Dirty Pretty Money


photo by E. Herd

In Grand Central Station:

I gave a buck to the accordionist who plays “La Vie en Rose,” “Lara’s Theme” and gypsy tunes.

I gave a buck to the violinist with a sign on his wheelie cart that says “Need money to get my wife a liver.”

I gave a buck to the harpist who looks Eastern European and has a warm smile. He plays “Cielito Lindo” and some tunes I don’t know.


I gave several bucks to the Marine Vet on the street who used to be bundled up and stationed on the grates at the northwest corner of 42nd and Lex. We talked for a while. He said he was shot up in Afghanistan, lost his home and his family, got slashed and robbed at a homeless shelter and wouldn’t go back. I saw him for weeks during the winter, then was afraid to make eye contact. He looked worse and worse each time I saw him. He didn’t look up anymore. I felt like a bad person for avoiding him, not being able to help. Since I really can’t help, why talk to him, I reasoned to myself. I felt powerless to help, ashamed even. I don’t see him anymore. I wonder where he’s gone.

Giving away a couple bucks here and there won’t change anything.

I think I can do more.

I have to figure out how in our new Gilded Age.

13 thoughts on “Dirty Pretty Money

  1. Indeed, what’s enough?, what can one do? with limited resources..in the face of overwhelming disparity .
    At any given moment we make a choice, which is the more pressing, ’cause de jour…’ who get’s the $
    it’s always something, seems to be the, ‘…way of the world’ , something about this realm of existence .
    Also lots of folks using it, scamming to get over on people, , -love that you give to musicians.
    Re: the Marine Vet. I am a Marine Corp Vet (Viet Nam era), and he should know, -every vet knows about the VA (if he is authentic)- that the Veterans Administration does a great job of assisting Vets in all aspects of their civilian life, with a myriad of programs, social and mental health as well as physical well being, and, it would seem that they are bending over backwards to make-up for past transgressions that recently received major scrutiny from an outraged citizenry.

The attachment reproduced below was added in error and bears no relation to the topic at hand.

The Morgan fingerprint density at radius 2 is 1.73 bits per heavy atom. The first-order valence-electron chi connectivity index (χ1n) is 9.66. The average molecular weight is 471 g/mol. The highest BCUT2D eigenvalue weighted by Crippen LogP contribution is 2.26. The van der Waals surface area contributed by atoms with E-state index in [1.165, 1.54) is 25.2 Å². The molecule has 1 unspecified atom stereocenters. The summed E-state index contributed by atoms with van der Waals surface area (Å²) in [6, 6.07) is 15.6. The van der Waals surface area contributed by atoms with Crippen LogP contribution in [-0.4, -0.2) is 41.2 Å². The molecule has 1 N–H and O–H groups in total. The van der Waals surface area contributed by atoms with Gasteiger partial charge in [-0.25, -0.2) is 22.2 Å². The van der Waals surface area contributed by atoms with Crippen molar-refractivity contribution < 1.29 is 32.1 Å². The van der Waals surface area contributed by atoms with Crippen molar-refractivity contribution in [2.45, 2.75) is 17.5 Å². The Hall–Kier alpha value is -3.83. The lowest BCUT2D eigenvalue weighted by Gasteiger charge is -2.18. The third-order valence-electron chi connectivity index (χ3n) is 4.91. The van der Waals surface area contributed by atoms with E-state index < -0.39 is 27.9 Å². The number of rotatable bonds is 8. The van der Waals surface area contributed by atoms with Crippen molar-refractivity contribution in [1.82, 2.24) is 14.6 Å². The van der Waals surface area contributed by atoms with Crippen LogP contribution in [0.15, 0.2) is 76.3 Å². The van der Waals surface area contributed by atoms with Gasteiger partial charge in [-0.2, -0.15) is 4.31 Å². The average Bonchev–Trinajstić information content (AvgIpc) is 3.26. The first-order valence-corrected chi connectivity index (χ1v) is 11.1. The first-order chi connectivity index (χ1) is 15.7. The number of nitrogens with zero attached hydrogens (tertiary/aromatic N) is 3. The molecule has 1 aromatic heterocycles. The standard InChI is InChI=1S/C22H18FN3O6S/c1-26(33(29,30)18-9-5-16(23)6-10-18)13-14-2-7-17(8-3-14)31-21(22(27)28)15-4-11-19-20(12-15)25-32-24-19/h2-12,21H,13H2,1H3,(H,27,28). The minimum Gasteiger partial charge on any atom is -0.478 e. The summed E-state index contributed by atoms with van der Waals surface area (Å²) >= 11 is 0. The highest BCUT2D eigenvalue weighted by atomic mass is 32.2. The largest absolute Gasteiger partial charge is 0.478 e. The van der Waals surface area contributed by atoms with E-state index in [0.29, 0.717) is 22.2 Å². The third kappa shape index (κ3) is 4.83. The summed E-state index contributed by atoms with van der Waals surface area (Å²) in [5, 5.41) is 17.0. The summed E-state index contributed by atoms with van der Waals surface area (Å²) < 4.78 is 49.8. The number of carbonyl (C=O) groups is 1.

Read a Tolstoy quote the other day that sums it right up, (something to the effect of), ” It’s everybody’s job to be a better person” What else is there to do? It’s a full time job.

    Liked by 1 person

  2. Exactly, TC. Another friend told me the same thing re the marine vet. I think he may have some mental health issues that keep him from seeking the help available or else, he might be a scammer, but I don’t think so. I guess the vicious and vast divide between the uber-rich and the have-littles and have-nothings is getting me madder than ever. This isn’t the America our forefathers imagined. I’ve always given to musicians–doing honest work, they’ve earned my dollar.


    • No, it is not the America, the founders imagined; sad truth, it hasn’t been for some time… It’s not even the America I grew up in….., have long felt that all the guys who gave the ultimate sacrifice in WW2 are turning in their graves, this is not the America they died for.
      Why this is so is a complex equation. However, am inclined to see it all as the result of a deep seated spiritual / consciousness disorder, or malfunction…so that now more than ever, egos run amuck unchecked by any shred of conscious order… “Beware the Jabberwok….”
      The crazier it gets, the more crucial it becomes to be as fully present and aware as we can be in our own
      fleeting moments….
      Sweet Dreams

      Liked by 1 person

      • Eloquently stated, TC. It’s not the America I grew up in either. Yes, they must be rolling, as is FDR who embodied the belief that the fortunate, such as himself, had a responsibility to assist and lift up those less fortunate. That was an American value, which no longer seems to exist. Yes, we must be fully present, aware and accountable. That we can all do, with or without money.


  3. I should have mentioned why I was a little skeptical inmy last comment. I can’t be sure, since I was not there, but it seemed that the man in question identified himself as a “Marine veteran.” That raises red flags because a real Marine will never describe himself as a Marine veteran, ex-Marine, or former Marine. They have a Code much like the French Foreign Legion. Once a Marine, always a Marine. I understand that they also have a benevolent organization, like the Foreign Legion’s, to take care of their own in times of distress–for their entire lives.


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